He must be more powerful than Candyman, because you need only say or think his name once, without looking in a mirror, to invoke this bogeyman. On the other hand, Candyman had that killer hook—but this evil cat has a dog—but that spectral pooch hardly does anything. Regardless, if you say his name, you’re pretty much toast in Stacy Title’s The Bye Bye Man (trailer here), which opens today nationwide.
Elliot, his out-of-his-league girlfriend Sasha, and his player best bud John are about to rent a spacious but decidedly creaky off-campus house together. Sasha and John seem to get along super-well together, so foreshadowing. Something feels wrong about the place, so Sasha has Kim, their classmate with the shine do a cleansing after their housewarming kegger. Unfortunately, Elliot’s kneejerk Richard Dawson materialism spurs Kim to stage a how-do-you-like-them-apples séance, during which the E-man foolishly drops the name he saw scrawled on a discarded night stand: “Bye Bye Man.” Thanks to him, they are all as good as dead.
Once you call him, Bye Bye Man gets in your head, showing visions of your darkest fears and tricking you with hallucination. The afflicted commonly resolve to kill everyone they have told, in order to break the chain of terror. That is what happens in the prologue and that is that is the course of action Kim chooses. Unfortunately, the college town cops blame Elliot for her carnage, which is not completely unfair given the circumstances.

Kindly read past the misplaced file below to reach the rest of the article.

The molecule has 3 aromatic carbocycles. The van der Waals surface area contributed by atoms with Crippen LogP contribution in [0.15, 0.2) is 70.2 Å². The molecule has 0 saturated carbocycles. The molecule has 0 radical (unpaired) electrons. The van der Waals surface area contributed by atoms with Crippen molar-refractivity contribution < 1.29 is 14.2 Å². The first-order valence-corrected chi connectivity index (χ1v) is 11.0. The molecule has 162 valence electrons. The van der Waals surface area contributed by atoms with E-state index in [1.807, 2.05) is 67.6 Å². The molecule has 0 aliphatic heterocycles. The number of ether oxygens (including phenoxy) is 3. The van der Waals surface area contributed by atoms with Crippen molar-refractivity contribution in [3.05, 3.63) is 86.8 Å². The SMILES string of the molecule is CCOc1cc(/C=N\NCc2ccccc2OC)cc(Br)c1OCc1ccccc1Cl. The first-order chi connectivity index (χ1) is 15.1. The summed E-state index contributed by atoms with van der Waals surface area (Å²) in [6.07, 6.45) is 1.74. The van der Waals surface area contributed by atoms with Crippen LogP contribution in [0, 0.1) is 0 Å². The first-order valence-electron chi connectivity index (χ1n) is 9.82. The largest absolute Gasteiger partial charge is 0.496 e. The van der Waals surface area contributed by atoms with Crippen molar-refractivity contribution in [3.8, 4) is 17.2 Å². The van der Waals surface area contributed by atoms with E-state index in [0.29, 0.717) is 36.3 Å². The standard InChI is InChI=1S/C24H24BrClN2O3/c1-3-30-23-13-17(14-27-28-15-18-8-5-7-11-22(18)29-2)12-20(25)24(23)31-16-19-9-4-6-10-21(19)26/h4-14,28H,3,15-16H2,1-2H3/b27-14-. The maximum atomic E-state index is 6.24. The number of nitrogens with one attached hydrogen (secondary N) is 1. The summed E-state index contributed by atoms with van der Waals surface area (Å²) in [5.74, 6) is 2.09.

It is worth noting Bye Bye was directed by Stacy Title, who made a splash with her feature debut, The Last Supper. As a pitch-black satire on the horrors of political polarization, it obviously speaks to our time. When celebrities seriously advocate martial law to prevent candidates they disagree with from taking office, it is safe to say the time has come for her tale of liberals poisoning right-wingers, out of a sense of smug moral superiority.
Bye Bye is nowhere near as zeitgeisty, but Title still derives some efficient scares from her canny use of moody sets and lighting. It is also pretty inspired when the Everly Brothers’ “Bye Bye Love” pops up in the third act. (If only they’d had a video clip of the late great John McLaughlin’s “bye bye” sign-off.) The problem is, even with Doug Jones under the make-up, Bye Bye Man just doesn’t resonate. While he looks like an archetypal reaper, he is a distant figure, whereas you always knew it was personal with Tony Todd’s Candyman.
Douglas Smith, Cressida Bonas, and Lucien Laviscount are all adequately competent but never particularly memorable as the three housemates. To her credit, Jenna Kanell brings some refreshing attitude and energy as “sensitive” Kim. However, nobody can top Faye Dunaway’s weird scene as the mysterious widow Redman. Just try to get your head around her credits: Network, Bonnie and Clyde, The Thomas Crown Affair, and Bye Bye Man. Unfortunately, Carrie-Anne Moss’s appearances as the completely unintuitive Det. Shaw just sets her up to be the focus of a potential sequel.